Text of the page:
Thursday, March 17, 2011


Since Chunky Move settled in Melbourne in 1998 they have premiered many different shows (mostly one a year, sometimes slightly more) and I can remember the theme and essence of every single one. Each season has been so distinctly different from the other. Choreographically they have similarities, but conceptually they are unique. There has been series of dances in night clubs, public surveys to inspire dances and most recently, engagement of high-end interactive software and lasers to create the very sophisticated Glow and Mortal Engine. There's always a bite or hook in a Chunky Move premiere. Some might call this good marketing (which it is), but it is more more than that. Chunky Move’s mission is to engage with contemporary culture - in whatever form that might be - and contemporary culture is always changing. 
Cast of Connected. Photo by Jeff Busby.
And it's not just techno and computers either - it's contemporary art of all kinds - even art that's made of mechanical materials like string, metal and plastic. 

For Connected artistic director/choreographer Gideon Obarzanek embraces a three-dimensional installation designed by American sculptor Reuben Margolin who makes large-scale undulating artworks that “attempt to combine the logic of mathematics with the sensuousness of nature.” (his words) Margolin's contribution to Connected is incredibly beautiful, with hundreds of thick white strings hanging from the ceiling. Dancers attach the ends of the strings together with oblong pieces that create a gridded canopy at the bottom of the strings. Through a pulley system and a metal, loom-like structure upstage the dancers are tied into the strings and make Margolin's artwork move back and forth, up and down by shifting their bodies forward and backward in space. 
The visuals are extremely effective - the vast whiteness of the sculpture against the earthbound bodies and the curvaceous moving of the sculpture against choreography that is often angular, rigid, and brittle. Benjamin Cisterne's lighting smartly accentuates the sculpture's geometric possibilities. The five dancers - Harriet Ritchie, Stephanie Lake, Marnie Palomares, Alisdair Macindoe and Joseph Simons - are at one with Margolin's sculpture and each other. There’s especially nice tension between Macindoe and Palomares when he is tied to the machine and she is (unattached) wilting and rising under the parachute-like base of the sculpture. (As in photo below.)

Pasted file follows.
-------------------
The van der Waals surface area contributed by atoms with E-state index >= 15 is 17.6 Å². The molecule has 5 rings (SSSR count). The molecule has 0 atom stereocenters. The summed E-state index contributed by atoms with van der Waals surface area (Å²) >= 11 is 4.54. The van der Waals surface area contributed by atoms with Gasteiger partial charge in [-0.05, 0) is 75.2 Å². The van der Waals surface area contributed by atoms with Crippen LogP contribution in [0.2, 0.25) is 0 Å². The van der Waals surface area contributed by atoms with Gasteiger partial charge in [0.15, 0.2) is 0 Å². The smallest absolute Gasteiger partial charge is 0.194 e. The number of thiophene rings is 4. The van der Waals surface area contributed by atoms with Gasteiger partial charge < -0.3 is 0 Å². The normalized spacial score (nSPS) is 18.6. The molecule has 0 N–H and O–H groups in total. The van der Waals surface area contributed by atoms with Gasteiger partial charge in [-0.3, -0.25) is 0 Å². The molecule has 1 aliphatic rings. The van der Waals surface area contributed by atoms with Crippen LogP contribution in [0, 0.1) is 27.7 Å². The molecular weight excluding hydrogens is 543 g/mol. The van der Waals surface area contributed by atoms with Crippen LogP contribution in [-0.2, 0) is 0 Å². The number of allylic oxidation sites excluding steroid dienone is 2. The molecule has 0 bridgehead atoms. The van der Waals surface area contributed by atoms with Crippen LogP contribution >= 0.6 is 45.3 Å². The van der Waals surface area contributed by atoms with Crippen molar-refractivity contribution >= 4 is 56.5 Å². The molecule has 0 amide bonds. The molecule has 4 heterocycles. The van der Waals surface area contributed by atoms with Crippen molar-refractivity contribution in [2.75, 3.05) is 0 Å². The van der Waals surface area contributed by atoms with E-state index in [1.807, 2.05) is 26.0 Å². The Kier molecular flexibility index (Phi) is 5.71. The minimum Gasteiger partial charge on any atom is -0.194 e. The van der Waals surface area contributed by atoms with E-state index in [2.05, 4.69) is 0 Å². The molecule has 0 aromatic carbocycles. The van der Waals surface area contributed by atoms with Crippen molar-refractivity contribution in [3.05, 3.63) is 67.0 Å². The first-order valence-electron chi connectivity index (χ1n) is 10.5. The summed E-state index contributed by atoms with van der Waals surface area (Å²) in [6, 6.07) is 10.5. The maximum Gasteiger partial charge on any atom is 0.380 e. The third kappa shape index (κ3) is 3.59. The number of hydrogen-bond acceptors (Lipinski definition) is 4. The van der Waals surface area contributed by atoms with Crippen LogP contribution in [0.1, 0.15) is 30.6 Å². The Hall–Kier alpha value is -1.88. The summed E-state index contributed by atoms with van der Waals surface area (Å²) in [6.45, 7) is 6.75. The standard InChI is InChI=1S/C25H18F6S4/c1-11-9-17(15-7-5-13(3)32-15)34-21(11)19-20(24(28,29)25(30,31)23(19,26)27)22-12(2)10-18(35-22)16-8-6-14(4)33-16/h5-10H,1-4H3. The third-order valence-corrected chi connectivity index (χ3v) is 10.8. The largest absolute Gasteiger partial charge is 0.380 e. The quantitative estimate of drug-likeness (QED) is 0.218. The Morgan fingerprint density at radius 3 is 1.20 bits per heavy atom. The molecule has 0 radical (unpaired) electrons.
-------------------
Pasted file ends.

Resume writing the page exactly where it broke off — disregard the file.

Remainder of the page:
Alisdair Macindoe and Marnie Palomares in Connected.
Photo by Jeff Busby.

About half way through the work, Connected takes what feels like a totally different turn. Lake returns to stage dressed in a suit, tie and name tag and starts talking about her experiences as a gallery attendant in a museum. This leads to the others reappearing similarly dressed while recorded voices start offering more stories about being museum guards. All of a sudden we are not watching the merging of human with mechanical. We start intellectualizing the context of installation art from the perspective of involved but detached parties. 
The anecdotes are surprisingly compelling - one guard talks about keeping people 20 centimetres back from the works; a woman passes time finding typos in the titles of artworks; another man counts the floor board slats to keep his mind busy and a cleaner thinks a piece of stolen artwork is rubbish and disposes it in the dumpster.
This section of the work doesn’t physically engage with Margolin’s sculpture. In fact, the choreography shifts into simplistic walking patterns  - diagonals, straight arms moving in various angles, gesturing hands in and out of pockets. It’s rigid, it’s banal - perhaps reflecting the guards’ daily experiences. Compared to the sensuality and complexity of what has come before, it’s a visual let-down. But maybe that’s the point.
There are two very different dance works in Connected. Yet, Connected, as a theatre experience, is not disconnected. The juxtaposition is a jarring contrast, but it also makes sense. Margolin's sculpture seems to finds a way to humanize the art that the guards can only see as object. And if that's the case, it begs questions about the context for installation art. How is its relationship with the human body different than its presence in an empty room? Who is it for? What's its purpose? And where exactly does dance fit into the equation? I don't think Obarzanek or Margolin exactly know the answers themselves - and they don't need to. 

Over a decade on from their inaugural Melbourne season, Chunky Move isn't resting on tried and true material. Obarzanek and company continually inquire and explore, seeking out unique collaborations and opportunities. Excitingly, they aren't afraid to venture into new territory even though they don't know where it's going to take them. They keep their audiences (and themselves) guessing what's next. What better way to stay connected to the contemporary?

Click here to read my review of Connected in the Herald Sun, 18 March, 2011.

Malthouse Theatre
15 - 20 March 2011

Connected - Sydney Season

 Sydney Theatre Walsh Bay, 22 Hickson Rd, Walsh Bay
 10 – 14 May @ 8.00pm, and 14 May @ 2.00pm
Bookings: or +612 9250 1999

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